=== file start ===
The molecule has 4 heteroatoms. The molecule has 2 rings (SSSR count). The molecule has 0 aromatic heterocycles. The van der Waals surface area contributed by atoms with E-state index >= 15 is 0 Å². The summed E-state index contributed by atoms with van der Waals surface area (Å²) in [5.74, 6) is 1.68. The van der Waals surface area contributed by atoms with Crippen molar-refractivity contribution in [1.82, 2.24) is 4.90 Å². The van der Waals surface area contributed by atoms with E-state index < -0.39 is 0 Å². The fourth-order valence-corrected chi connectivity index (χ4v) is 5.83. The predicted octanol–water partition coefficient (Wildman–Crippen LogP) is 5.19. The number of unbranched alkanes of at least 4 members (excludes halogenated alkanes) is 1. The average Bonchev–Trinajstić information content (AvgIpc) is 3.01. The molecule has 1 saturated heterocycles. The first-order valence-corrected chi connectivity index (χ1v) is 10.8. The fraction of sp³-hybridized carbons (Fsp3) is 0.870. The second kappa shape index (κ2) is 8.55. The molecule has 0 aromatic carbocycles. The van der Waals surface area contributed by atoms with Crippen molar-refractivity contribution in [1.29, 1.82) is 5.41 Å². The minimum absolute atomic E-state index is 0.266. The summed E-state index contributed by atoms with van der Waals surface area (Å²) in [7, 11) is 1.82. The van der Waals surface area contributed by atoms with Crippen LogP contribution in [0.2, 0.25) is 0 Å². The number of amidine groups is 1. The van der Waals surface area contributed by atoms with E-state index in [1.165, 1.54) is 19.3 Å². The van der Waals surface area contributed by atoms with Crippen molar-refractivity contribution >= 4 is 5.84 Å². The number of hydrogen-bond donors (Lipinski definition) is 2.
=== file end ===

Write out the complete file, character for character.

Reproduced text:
The molecule has 4 heteroatoms. The molecule has 2 rings (SSSR count). The molecule has 0 aromatic heterocycles. The van der Waals surface area contributed by atoms with E-state index >= 15 is 0 Å². The summed E-state index contributed by atoms with van der Waals surface area (Å²) in [5.74, 6) is 1.68. The van der Waals surface area contributed by atoms with Crippen molar-refractivity contribution in [1.82, 2.24) is 4.90 Å². The van der Waals surface area contributed by atoms with E-state index < -0.39 is 0 Å². The fourth-order valence-corrected chi connectivity index (χ4v) is 5.83. The predicted octanol–water partition coefficient (Wildman–Crippen LogP) is 5.19. The number of unbranched alkanes of at least 4 members (excludes halogenated alkanes) is 1. The average Bonchev–Trinajstić information content (AvgIpc) is 3.01. The molecule has 1 saturated heterocycles. The first-order valence-corrected chi connectivity index (χ1v) is 10.8. The fraction of sp³-hybridized carbons (Fsp3) is 0.870. The second kappa shape index (κ2) is 8.55. The molecule has 0 aromatic carbocycles. The van der Waals surface area contributed by atoms with Crippen molar-refractivity contribution in [1.29, 1.82) is 5.41 Å². The minimum absolute atomic E-state index is 0.266. The summed E-state index contributed by atoms with van der Waals surface area (Å²) in [7, 11) is 1.82. The van der Waals surface area contributed by atoms with Crippen LogP contribution in [0.2, 0.25) is 0 Å². The number of amidine groups is 1. The van der Waals surface area contributed by atoms with E-state index in [1.165, 1.54) is 19.3 Å². The van der Waals surface area contributed by atoms with Crippen molar-refractivity contribution >= 4 is 5.84 Å². The number of hydrogen-bond donors (Lipinski definition) is 2.